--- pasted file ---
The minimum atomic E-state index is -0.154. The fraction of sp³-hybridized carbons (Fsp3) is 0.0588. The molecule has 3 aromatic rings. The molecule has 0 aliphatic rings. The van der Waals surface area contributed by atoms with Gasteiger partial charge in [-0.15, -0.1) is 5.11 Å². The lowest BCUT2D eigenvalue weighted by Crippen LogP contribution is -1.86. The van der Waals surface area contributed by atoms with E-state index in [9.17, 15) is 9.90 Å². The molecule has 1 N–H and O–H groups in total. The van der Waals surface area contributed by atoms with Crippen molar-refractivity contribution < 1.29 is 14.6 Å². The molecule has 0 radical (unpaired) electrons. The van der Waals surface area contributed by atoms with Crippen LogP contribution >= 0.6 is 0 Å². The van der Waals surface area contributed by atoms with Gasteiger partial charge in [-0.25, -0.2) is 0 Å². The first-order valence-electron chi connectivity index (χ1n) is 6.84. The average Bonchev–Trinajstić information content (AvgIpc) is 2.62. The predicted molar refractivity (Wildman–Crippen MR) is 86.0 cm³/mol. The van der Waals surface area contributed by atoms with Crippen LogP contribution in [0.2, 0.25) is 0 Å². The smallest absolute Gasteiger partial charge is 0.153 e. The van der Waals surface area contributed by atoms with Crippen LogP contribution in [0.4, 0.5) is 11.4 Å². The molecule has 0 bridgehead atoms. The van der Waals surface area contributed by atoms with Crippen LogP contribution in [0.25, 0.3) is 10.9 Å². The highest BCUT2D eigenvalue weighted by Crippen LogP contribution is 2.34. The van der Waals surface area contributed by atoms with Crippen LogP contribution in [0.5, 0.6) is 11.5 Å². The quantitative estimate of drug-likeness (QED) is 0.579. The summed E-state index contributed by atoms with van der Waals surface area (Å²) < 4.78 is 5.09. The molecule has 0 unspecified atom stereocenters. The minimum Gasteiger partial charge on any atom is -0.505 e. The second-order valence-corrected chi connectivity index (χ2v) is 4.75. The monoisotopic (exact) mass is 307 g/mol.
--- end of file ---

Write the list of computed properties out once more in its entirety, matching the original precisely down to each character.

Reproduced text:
The minimum atomic E-state index is -0.154. The fraction of sp³-hybridized carbons (Fsp3) is 0.0588. The molecule has 3 aromatic rings. The molecule has 0 aliphatic rings. The van der Waals surface area contributed by atoms with Gasteiger partial charge in [-0.15, -0.1) is 5.11 Å². The lowest BCUT2D eigenvalue weighted by Crippen LogP contribution is -1.86. The van der Waals surface area contributed by atoms with E-state index in [9.17, 15) is 9.90 Å². The molecule has 1 N–H and O–H groups in total. The van der Waals surface area contributed by atoms with Crippen molar-refractivity contribution < 1.29 is 14.6 Å². The molecule has 0 radical (unpaired) electrons. The van der Waals surface area contributed by atoms with Crippen LogP contribution >= 0.6 is 0 Å². The van der Waals surface area contributed by atoms with Gasteiger partial charge in [-0.25, -0.2) is 0 Å². The first-order valence-electron chi connectivity index (χ1n) is 6.84. The average Bonchev–Trinajstić information content (AvgIpc) is 2.62. The predicted molar refractivity (Wildman–Crippen MR) is 86.0 cm³/mol. The van der Waals surface area contributed by atoms with Crippen LogP contribution in [0.2, 0.25) is 0 Å². The smallest absolute Gasteiger partial charge is 0.153 e. The van der Waals surface area contributed by atoms with Crippen LogP contribution in [0.4, 0.5) is 11.4 Å². The molecule has 0 bridgehead atoms. The van der Waals surface area contributed by atoms with Crippen LogP contribution in [0.25, 0.3) is 10.9 Å². The highest BCUT2D eigenvalue weighted by Crippen LogP contribution is 2.34. The van der Waals surface area contributed by atoms with Crippen LogP contribution in [0.5, 0.6) is 11.5 Å². The quantitative estimate of drug-likeness (QED) is 0.579. The summed E-state index contributed by atoms with van der Waals surface area (Å²) < 4.78 is 5.09. The molecule has 0 unspecified atom stereocenters. The minimum Gasteiger partial charge on any atom is -0.505 e. The second-order valence-corrected chi connectivity index (χ2v) is 4.75. The monoisotopic (exact) mass is 307 g/mol.